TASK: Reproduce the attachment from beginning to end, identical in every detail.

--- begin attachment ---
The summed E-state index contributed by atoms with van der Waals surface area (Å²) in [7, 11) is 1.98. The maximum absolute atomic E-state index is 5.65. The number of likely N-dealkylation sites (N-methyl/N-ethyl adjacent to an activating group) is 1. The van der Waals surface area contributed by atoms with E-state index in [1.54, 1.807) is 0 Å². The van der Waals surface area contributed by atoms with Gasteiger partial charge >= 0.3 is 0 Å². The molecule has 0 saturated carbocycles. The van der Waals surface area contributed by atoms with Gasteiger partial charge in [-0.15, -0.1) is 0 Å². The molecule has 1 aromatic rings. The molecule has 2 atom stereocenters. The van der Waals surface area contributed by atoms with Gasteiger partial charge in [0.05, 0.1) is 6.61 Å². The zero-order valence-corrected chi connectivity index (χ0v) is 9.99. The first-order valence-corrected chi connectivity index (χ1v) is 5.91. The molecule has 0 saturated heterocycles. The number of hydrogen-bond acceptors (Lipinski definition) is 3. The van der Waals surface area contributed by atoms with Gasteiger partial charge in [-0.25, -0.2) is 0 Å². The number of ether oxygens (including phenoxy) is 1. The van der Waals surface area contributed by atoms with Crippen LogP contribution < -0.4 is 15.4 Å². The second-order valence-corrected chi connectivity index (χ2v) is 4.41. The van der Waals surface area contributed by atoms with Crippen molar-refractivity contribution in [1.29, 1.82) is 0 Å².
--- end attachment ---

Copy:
The summed E-state index contributed by atoms with van der Waals surface area (Å²) in [7, 11) is 1.98. The maximum absolute atomic E-state index is 5.65. The number of likely N-dealkylation sites (N-methyl/N-ethyl adjacent to an activating group) is 1. The van der Waals surface area contributed by atoms with E-state index in [1.54, 1.807) is 0 Å². The van der Waals surface area contributed by atoms with Gasteiger partial charge >= 0.3 is 0 Å². The molecule has 0 saturated carbocycles. The van der Waals surface area contributed by atoms with Gasteiger partial charge in [-0.15, -0.1) is 0 Å². The molecule has 1 aromatic rings. The molecule has 2 atom stereocenters. The van der Waals surface area contributed by atoms with Gasteiger partial charge in [0.05, 0.1) is 6.61 Å². The zero-order valence-corrected chi connectivity index (χ0v) is 9.99. The first-order valence-corrected chi connectivity index (χ1v) is 5.91. The molecule has 0 saturated heterocycles. The number of hydrogen-bond acceptors (Lipinski definition) is 3. The van der Waals surface area contributed by atoms with Gasteiger partial charge in [-0.25, -0.2) is 0 Å². The number of ether oxygens (including phenoxy) is 1. The van der Waals surface area contributed by atoms with Crippen LogP contribution < -0.4 is 15.4 Å². The second-order valence-corrected chi connectivity index (χ2v) is 4.41. The van der Waals surface area contributed by atoms with Crippen molar-refractivity contribution in [1.29, 1.82) is 0 Å².